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Next winners on their creative breaks

Emerging creatives from the 2021 D&AD Awards Next category share their stories of establishing themselves

The Next category at the D&AD Awards recognises up-and-coming creatives, focusing on those fresh to the industry. Already flying high producing interesting and relevant work, these winners have only been producing work commercially for up to three years. Here, Next pencil-winners from the 2021 awards share their stories on getting their foot in the door and establishing themselves, sharing insights along the way.

Promote Your Local, Hans Augustenborg

Don’t let bad experiences at school dictate your aspirations at work

Hans Augustenborg, Next Creative, Next Wood Pencil

Creative, art director and entrepreneur Hans Augustenborg, who is represented by Uncle Grey, never felt like an archetypal advertising creative, but outside college he loved working on personal projects. From surf films and art projects, to launching small start-ups, he worked on real-life projects rather than focusing his energy on theoretical briefs at school.

“Luckily for me, it turned out that the creative directors at the agencies would much rather hear about my surf trips or a start-up project than my ideas for non-real school briefs and to me this was key,” he explains. “I understood that personality and passion projects weigh heavier than school projects… And of course, some Adobe skills help too!”

He also recommends bouncing ideas off a good selection of people because, while it can be exposing, the process will streamline your pitch until it’s in the best possible shape.

Nike Welcomes The World, Eva Cremers

Accept the challenge of learning on the job

Eva Cremers, Next Illustrator, Next Wood Pencil

3-D illustrator Eva Cremers stumbled from illustration to 3-D after gaining an internship from Man vs Machine and falling in love with the discipline while learning the ropes. After being asked to learn Cinema4D she threw herself into the task and realised it was for her – but it was a process. 

“I learned so much by just taking on projects and finding out how to do it when I already said yes – whoops! I do believe that you learn the most when things get a bit uncomfortable.”

She overcame nerves and work issues by tackling them one step at a time as she gained skills her confidence grew alongside it.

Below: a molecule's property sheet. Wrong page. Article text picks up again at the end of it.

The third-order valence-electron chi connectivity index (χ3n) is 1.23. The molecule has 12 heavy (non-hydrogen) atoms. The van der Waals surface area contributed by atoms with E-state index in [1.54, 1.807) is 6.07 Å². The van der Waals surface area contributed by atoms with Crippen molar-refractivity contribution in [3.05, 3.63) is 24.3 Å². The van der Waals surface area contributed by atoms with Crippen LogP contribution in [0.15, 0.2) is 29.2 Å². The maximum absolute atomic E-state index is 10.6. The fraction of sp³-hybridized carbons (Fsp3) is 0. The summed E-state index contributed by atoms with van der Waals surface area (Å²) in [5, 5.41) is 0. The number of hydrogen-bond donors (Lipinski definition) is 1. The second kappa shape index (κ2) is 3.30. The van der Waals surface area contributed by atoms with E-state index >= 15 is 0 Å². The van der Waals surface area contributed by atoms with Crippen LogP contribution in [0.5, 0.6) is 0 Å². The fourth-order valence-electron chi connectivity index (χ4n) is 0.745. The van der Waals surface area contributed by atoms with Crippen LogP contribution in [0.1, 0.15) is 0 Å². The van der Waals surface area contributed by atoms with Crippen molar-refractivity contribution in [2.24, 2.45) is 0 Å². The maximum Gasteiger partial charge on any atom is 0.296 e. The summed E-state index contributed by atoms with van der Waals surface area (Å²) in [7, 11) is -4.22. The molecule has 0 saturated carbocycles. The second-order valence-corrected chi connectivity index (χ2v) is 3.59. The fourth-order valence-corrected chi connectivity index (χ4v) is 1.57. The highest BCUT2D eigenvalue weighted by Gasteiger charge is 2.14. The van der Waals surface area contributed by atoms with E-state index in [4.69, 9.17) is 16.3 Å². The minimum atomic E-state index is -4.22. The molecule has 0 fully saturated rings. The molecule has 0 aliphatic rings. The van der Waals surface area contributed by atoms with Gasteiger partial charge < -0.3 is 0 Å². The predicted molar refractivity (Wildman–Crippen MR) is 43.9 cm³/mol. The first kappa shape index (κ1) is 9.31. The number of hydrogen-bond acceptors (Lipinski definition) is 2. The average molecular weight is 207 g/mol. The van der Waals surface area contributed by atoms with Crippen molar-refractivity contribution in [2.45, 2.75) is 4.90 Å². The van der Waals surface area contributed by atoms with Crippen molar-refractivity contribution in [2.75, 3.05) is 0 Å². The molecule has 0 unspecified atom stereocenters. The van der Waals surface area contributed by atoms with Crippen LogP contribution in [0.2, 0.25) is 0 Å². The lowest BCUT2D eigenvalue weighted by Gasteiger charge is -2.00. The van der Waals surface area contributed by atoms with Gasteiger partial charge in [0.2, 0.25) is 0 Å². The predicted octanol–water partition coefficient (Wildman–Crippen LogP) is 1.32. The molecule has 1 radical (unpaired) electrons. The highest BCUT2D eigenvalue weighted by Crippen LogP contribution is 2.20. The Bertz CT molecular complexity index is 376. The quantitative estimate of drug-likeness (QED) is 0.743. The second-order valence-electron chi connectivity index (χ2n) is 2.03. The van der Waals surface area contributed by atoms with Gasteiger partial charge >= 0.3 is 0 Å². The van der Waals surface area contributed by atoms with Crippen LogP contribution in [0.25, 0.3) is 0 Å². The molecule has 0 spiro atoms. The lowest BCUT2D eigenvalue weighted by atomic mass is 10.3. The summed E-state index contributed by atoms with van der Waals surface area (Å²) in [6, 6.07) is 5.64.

“There were so many technical hiccups, things I didn’t know yet and I ran into many problems while working on my first paid projects. I overcame this by just doing it, solving each problem along the way!”

Body Experimental Type, Haocheng Zhang

Learning to operate in the global marketplace can reap rewards

Haocheng Zhang, Next Designer, Next Wood Pencil 

Designer Haocheng Zhang realised graphic design was for him because it gave him a concrete way of expressing himself in the world. For Zhang, operating globally has meant learning more languages to effectively communicate with as many members of the international community as possible.

“As a new and cutting-edge graphic designer, I need to overcome language problems during an internship or work in Europe, so I have been learning foreign languages ​​continuously to make myself work more efficiently,” he says. 

Play it Safe, directed by Mitch Kalisa

When there is no clear path to follow, don’t be afraid to create your own

Mitch Kalisa, Next Director, Next Wood Pencil 

Director Mitch Kalisa broke into advertising through shooting live music, which got him work filming behind the scenes at fashion shows, which, in turn, opened doors to advertising. Once his foot was through the door, he started pitching ideas to the contacts he had made, but with few examples of Black directors to follow he found it hard. 

“The main tangible obstacle for me was the lack of visibility and accessibility,” says Kalisa. “I knew no one within the industry and there were only a handful of online resources that detailed paths and/or current opportunities within the industry.”